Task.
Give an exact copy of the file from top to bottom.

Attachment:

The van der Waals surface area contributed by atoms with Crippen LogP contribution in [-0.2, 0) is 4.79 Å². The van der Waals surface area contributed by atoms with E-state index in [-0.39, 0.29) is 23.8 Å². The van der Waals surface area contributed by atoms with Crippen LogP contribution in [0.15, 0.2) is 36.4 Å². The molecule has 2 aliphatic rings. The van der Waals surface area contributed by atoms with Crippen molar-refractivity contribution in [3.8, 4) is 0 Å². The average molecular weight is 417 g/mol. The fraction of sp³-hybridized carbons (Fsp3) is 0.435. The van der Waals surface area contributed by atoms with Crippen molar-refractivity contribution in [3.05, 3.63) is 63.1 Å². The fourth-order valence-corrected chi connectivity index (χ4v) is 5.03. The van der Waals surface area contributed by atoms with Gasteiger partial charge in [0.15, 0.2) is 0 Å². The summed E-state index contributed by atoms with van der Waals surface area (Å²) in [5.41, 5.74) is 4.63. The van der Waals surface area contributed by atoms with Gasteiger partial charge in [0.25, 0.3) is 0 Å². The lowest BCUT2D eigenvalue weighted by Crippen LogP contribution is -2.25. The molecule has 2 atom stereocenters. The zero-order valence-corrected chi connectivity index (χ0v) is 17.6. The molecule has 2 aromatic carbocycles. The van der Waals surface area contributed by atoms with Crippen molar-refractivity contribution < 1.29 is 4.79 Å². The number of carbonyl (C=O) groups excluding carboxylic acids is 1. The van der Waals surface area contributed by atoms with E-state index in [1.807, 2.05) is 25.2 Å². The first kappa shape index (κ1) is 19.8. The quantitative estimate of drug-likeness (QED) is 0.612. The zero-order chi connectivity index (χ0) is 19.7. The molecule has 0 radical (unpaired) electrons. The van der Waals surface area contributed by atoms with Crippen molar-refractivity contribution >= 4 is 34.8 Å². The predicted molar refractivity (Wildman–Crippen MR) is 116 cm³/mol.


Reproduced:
The van der Waals surface area contributed by atoms with Crippen LogP contribution in [-0.2, 0) is 4.79 Å². The van der Waals surface area contributed by atoms with E-state index in [-0.39, 0.29) is 23.8 Å². The van der Waals surface area contributed by atoms with Crippen LogP contribution in [0.15, 0.2) is 36.4 Å². The molecule has 2 aliphatic rings. The van der Waals surface area contributed by atoms with Crippen molar-refractivity contribution in [3.8, 4) is 0 Å². The average molecular weight is 417 g/mol. The fraction of sp³-hybridized carbons (Fsp3) is 0.435. The van der Waals surface area contributed by atoms with Crippen molar-refractivity contribution in [3.05, 3.63) is 63.1 Å². The fourth-order valence-corrected chi connectivity index (χ4v) is 5.03. The van der Waals surface area contributed by atoms with Gasteiger partial charge in [0.15, 0.2) is 0 Å². The summed E-state index contributed by atoms with van der Waals surface area (Å²) in [5.41, 5.74) is 4.63. The van der Waals surface area contributed by atoms with Gasteiger partial charge in [0.25, 0.3) is 0 Å². The lowest BCUT2D eigenvalue weighted by Crippen LogP contribution is -2.25. The molecule has 2 atom stereocenters. The zero-order valence-corrected chi connectivity index (χ0v) is 17.6. The molecule has 2 aromatic carbocycles. The van der Waals surface area contributed by atoms with Crippen molar-refractivity contribution < 1.29 is 4.79 Å². The number of carbonyl (C=O) groups excluding carboxylic acids is 1. The van der Waals surface area contributed by atoms with E-state index in [1.807, 2.05) is 25.2 Å². The first kappa shape index (κ1) is 19.8. The quantitative estimate of drug-likeness (QED) is 0.612. The zero-order chi connectivity index (χ0) is 19.7. The molecule has 0 radical (unpaired) electrons. The van der Waals surface area contributed by atoms with Crippen molar-refractivity contribution >= 4 is 34.8 Å². The predicted molar refractivity (Wildman–Crippen MR) is 116 cm³/mol.